Study objective: To determine the potential role of seasonality in hospitalizations for cryptogenic and noncryptogenic hemoptysis in the French population.
Design: Retrospective analysis of hospital discharge data from a National Register.
Setting: All 29 French university hospitals, between July 1, 1994, and June 30, 1997.
Patients: Two thousand six hundred seventy-seven and 3,672 adult hospitalizations for cryptogenic and other hemoptysis, respectively.
Measurements: Cumulative monthly averages were determined, expressed as the percentage above or below the average monthly value during the entire study period.
Results: The distribution of cumulative monthly hospitalizations for cryptogenic hemoptysis peaked in March (32% above the average) and was lowest in summer (30% below the average; p < 0.001). Hospitalizations for noncryptogenic hemoptysis followed a similar seasonal pattern (p < 0. 001). In the 16- to 34-year-old individuals, cryptogenic hemoptysis, compared with noncryptogenic hemoptysis, showed a higher incidence with a larger seasonal amplitude (p < 0.001).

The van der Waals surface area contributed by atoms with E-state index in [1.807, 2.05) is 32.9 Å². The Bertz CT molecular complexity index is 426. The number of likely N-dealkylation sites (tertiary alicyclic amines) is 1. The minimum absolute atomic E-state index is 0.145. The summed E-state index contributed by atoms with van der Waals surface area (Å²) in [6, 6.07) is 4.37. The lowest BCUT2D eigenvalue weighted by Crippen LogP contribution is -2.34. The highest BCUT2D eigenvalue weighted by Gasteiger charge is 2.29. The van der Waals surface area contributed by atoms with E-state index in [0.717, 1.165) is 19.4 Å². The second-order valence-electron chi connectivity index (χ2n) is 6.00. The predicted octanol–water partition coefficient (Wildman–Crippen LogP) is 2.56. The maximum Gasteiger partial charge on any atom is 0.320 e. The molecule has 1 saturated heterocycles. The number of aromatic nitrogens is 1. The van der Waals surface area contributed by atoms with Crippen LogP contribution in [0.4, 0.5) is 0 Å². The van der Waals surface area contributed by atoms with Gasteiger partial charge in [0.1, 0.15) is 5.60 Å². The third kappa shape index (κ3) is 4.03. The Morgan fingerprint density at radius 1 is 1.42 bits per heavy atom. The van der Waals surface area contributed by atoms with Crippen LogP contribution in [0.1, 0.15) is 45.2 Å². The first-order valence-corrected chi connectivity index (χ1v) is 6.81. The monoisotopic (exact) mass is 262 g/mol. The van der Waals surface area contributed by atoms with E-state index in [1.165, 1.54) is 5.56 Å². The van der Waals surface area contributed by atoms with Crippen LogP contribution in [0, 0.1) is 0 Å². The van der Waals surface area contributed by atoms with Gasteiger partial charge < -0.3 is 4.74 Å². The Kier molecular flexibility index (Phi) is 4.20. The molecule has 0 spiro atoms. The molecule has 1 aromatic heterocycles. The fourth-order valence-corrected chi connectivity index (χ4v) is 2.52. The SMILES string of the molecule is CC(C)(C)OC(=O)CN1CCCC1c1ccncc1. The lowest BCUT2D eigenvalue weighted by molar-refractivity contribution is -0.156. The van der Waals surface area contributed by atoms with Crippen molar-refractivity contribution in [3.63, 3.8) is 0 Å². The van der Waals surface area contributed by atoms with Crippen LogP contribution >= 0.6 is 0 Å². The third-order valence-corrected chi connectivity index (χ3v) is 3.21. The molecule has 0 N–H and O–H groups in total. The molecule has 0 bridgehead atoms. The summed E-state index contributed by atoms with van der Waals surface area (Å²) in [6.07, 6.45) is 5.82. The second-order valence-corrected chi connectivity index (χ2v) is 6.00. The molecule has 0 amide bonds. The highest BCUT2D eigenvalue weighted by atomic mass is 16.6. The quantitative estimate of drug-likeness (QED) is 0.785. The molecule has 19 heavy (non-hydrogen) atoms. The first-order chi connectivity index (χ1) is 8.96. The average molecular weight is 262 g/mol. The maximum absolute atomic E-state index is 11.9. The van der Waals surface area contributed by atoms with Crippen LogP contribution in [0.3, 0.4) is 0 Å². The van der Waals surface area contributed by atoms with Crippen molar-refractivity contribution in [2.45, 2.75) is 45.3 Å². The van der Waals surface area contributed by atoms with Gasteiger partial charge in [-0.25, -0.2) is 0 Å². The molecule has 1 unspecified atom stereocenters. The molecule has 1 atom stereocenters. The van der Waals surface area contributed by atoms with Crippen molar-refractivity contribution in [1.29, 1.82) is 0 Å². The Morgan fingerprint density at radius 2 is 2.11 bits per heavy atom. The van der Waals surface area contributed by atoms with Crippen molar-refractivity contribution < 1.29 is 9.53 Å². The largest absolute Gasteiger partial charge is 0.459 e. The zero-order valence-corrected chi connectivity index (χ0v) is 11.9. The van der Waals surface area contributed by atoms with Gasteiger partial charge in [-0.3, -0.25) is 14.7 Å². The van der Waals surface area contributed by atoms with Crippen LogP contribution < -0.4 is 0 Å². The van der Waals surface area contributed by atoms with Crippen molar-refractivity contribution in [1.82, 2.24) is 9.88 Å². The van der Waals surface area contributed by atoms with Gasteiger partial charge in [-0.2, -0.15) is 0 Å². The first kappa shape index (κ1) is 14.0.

Conclusions: A better understanding of the fundamental pathophysiologic mechanisms underlying this respiratory and hemorrhagic condition may be helpful in developing preventive measures, especially in patients with a risk of recurrence.